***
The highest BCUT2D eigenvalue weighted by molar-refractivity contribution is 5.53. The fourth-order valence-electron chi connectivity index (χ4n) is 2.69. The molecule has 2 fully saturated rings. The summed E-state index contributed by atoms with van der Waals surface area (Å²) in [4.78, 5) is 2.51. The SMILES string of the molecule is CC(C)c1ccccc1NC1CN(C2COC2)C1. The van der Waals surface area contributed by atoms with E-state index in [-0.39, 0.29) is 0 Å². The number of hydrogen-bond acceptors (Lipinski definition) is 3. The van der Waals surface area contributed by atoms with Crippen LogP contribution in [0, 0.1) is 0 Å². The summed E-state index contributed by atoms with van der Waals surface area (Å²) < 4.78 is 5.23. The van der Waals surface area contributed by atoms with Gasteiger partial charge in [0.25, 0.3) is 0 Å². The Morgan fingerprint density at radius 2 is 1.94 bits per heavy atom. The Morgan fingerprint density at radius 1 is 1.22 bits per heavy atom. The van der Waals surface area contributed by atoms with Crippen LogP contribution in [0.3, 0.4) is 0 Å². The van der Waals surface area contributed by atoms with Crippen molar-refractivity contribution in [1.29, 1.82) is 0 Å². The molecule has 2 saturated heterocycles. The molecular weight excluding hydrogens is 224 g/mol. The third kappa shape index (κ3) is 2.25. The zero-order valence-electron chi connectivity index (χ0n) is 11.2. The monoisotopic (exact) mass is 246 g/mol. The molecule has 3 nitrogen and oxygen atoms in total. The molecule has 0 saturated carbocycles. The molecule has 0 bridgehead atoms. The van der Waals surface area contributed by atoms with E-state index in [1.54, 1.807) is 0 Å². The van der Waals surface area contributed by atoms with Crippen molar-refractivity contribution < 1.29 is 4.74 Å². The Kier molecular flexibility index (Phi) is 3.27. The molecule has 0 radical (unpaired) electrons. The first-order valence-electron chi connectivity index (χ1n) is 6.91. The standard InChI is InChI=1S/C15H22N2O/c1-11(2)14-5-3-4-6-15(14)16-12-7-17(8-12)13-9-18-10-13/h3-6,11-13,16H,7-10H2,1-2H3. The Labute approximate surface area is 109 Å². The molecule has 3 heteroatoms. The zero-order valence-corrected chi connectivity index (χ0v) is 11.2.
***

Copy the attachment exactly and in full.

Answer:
The highest BCUT2D eigenvalue weighted by molar-refractivity contribution is 5.53. The fourth-order valence-electron chi connectivity index (χ4n) is 2.69. The molecule has 2 fully saturated rings. The summed E-state index contributed by atoms with van der Waals surface area (Å²) in [4.78, 5) is 2.51. The SMILES string of the molecule is CC(C)c1ccccc1NC1CN(C2COC2)C1. The van der Waals surface area contributed by atoms with E-state index in [-0.39, 0.29) is 0 Å². The number of hydrogen-bond acceptors (Lipinski definition) is 3. The van der Waals surface area contributed by atoms with Crippen LogP contribution in [0, 0.1) is 0 Å². The summed E-state index contributed by atoms with van der Waals surface area (Å²) < 4.78 is 5.23. The van der Waals surface area contributed by atoms with Gasteiger partial charge in [0.25, 0.3) is 0 Å². The Morgan fingerprint density at radius 2 is 1.94 bits per heavy atom. The Morgan fingerprint density at radius 1 is 1.22 bits per heavy atom. The van der Waals surface area contributed by atoms with Crippen LogP contribution in [0.3, 0.4) is 0 Å². The van der Waals surface area contributed by atoms with Crippen molar-refractivity contribution in [1.29, 1.82) is 0 Å². The molecule has 2 saturated heterocycles. The molecular weight excluding hydrogens is 224 g/mol. The third kappa shape index (κ3) is 2.25. The zero-order valence-electron chi connectivity index (χ0n) is 11.2. The monoisotopic (exact) mass is 246 g/mol. The molecule has 3 nitrogen and oxygen atoms in total. The molecule has 0 saturated carbocycles. The molecule has 0 bridgehead atoms. The van der Waals surface area contributed by atoms with E-state index in [1.54, 1.807) is 0 Å². The van der Waals surface area contributed by atoms with Crippen molar-refractivity contribution < 1.29 is 4.74 Å². The Kier molecular flexibility index (Phi) is 3.27. The molecule has 0 radical (unpaired) electrons. The first-order valence-electron chi connectivity index (χ1n) is 6.91. The standard InChI is InChI=1S/C15H22N2O/c1-11(2)14-5-3-4-6-15(14)16-12-7-17(8-12)13-9-18-10-13/h3-6,11-13,16H,7-10H2,1-2H3. The Labute approximate surface area is 109 Å². The molecule has 3 heteroatoms. The zero-order valence-corrected chi connectivity index (χ0v) is 11.2.